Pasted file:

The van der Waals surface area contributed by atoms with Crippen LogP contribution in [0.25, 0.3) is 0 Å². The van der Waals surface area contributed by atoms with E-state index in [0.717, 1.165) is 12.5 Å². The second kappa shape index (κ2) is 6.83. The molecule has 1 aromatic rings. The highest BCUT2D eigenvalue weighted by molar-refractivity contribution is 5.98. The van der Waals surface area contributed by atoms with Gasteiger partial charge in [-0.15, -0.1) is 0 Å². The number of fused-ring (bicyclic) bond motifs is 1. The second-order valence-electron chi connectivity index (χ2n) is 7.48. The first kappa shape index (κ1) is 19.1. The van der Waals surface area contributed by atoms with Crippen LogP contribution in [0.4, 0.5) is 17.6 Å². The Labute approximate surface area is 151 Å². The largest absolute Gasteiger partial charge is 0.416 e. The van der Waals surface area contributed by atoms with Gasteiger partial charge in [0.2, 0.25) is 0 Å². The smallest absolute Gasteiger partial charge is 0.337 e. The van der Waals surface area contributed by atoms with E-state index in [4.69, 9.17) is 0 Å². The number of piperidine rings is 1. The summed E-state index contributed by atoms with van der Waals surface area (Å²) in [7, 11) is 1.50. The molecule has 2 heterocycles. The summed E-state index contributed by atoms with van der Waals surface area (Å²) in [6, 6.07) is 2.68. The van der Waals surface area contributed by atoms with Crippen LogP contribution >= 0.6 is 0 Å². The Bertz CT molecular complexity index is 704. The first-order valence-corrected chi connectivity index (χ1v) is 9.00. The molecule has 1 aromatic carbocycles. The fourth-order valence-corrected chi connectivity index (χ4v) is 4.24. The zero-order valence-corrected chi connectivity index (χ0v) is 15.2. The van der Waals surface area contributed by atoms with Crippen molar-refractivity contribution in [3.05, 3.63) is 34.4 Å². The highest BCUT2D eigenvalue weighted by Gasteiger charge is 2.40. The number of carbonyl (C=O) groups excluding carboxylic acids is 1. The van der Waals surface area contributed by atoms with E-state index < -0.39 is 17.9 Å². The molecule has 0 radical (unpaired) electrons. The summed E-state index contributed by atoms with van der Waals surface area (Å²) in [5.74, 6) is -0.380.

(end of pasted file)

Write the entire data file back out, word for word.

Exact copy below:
The van der Waals surface area contributed by atoms with Crippen LogP contribution in [0.25, 0.3) is 0 Å². The van der Waals surface area contributed by atoms with E-state index in [0.717, 1.165) is 12.5 Å². The second kappa shape index (κ2) is 6.83. The molecule has 1 aromatic rings. The highest BCUT2D eigenvalue weighted by molar-refractivity contribution is 5.98. The van der Waals surface area contributed by atoms with Gasteiger partial charge in [-0.15, -0.1) is 0 Å². The number of fused-ring (bicyclic) bond motifs is 1. The second-order valence-electron chi connectivity index (χ2n) is 7.48. The first kappa shape index (κ1) is 19.1. The van der Waals surface area contributed by atoms with Crippen LogP contribution in [0.4, 0.5) is 17.6 Å². The Labute approximate surface area is 151 Å². The largest absolute Gasteiger partial charge is 0.416 e. The van der Waals surface area contributed by atoms with Gasteiger partial charge in [0.2, 0.25) is 0 Å². The smallest absolute Gasteiger partial charge is 0.337 e. The van der Waals surface area contributed by atoms with E-state index in [4.69, 9.17) is 0 Å². The number of piperidine rings is 1. The summed E-state index contributed by atoms with van der Waals surface area (Å²) in [7, 11) is 1.50. The molecule has 2 heterocycles. The summed E-state index contributed by atoms with van der Waals surface area (Å²) in [6, 6.07) is 2.68. The van der Waals surface area contributed by atoms with Crippen LogP contribution >= 0.6 is 0 Å². The Bertz CT molecular complexity index is 704. The first-order valence-corrected chi connectivity index (χ1v) is 9.00. The molecule has 1 aromatic carbocycles. The fourth-order valence-corrected chi connectivity index (χ4v) is 4.24. The zero-order valence-corrected chi connectivity index (χ0v) is 15.2. The van der Waals surface area contributed by atoms with Crippen molar-refractivity contribution in [3.05, 3.63) is 34.4 Å². The highest BCUT2D eigenvalue weighted by Gasteiger charge is 2.40. The number of carbonyl (C=O) groups excluding carboxylic acids is 1. The van der Waals surface area contributed by atoms with E-state index < -0.39 is 17.9 Å². The molecule has 0 radical (unpaired) electrons. The summed E-state index contributed by atoms with van der Waals surface area (Å²) in [5.74, 6) is -0.380.